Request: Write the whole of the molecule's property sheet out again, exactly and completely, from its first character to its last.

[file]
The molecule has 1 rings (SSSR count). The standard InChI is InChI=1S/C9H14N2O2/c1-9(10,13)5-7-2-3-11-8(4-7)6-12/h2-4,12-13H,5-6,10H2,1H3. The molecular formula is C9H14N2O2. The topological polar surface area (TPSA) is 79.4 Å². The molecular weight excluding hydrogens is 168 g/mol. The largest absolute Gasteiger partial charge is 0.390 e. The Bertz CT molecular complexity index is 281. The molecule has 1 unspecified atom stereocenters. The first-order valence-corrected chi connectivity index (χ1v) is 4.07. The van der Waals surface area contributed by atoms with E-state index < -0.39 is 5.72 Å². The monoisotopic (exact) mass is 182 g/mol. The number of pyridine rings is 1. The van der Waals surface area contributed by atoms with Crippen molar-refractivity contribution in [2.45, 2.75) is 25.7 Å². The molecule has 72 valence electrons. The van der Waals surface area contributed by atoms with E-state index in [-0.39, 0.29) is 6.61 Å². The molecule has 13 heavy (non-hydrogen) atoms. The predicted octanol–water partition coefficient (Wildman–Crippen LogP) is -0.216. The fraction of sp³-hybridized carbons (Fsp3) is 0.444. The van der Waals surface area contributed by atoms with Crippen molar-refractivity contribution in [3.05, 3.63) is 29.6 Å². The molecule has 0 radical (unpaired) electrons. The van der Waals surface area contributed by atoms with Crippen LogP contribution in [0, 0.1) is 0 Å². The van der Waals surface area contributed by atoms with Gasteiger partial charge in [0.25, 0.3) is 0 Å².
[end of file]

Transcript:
The molecule has 1 rings (SSSR count). The standard InChI is InChI=1S/C9H14N2O2/c1-9(10,13)5-7-2-3-11-8(4-7)6-12/h2-4,12-13H,5-6,10H2,1H3. The molecular formula is C9H14N2O2. The topological polar surface area (TPSA) is 79.4 Å². The molecular weight excluding hydrogens is 168 g/mol. The largest absolute Gasteiger partial charge is 0.390 e. The Bertz CT molecular complexity index is 281. The molecule has 1 unspecified atom stereocenters. The first-order valence-corrected chi connectivity index (χ1v) is 4.07. The van der Waals surface area contributed by atoms with E-state index < -0.39 is 5.72 Å². The monoisotopic (exact) mass is 182 g/mol. The number of pyridine rings is 1. The van der Waals surface area contributed by atoms with Crippen molar-refractivity contribution in [2.45, 2.75) is 25.7 Å². The molecule has 72 valence electrons. The van der Waals surface area contributed by atoms with E-state index in [-0.39, 0.29) is 6.61 Å². The molecule has 13 heavy (non-hydrogen) atoms. The predicted octanol–water partition coefficient (Wildman–Crippen LogP) is -0.216. The fraction of sp³-hybridized carbons (Fsp3) is 0.444. The van der Waals surface area contributed by atoms with Crippen molar-refractivity contribution in [3.05, 3.63) is 29.6 Å². The molecule has 0 radical (unpaired) electrons. The van der Waals surface area contributed by atoms with Crippen LogP contribution in [0, 0.1) is 0 Å². The van der Waals surface area contributed by atoms with Gasteiger partial charge in [0.25, 0.3) is 0 Å².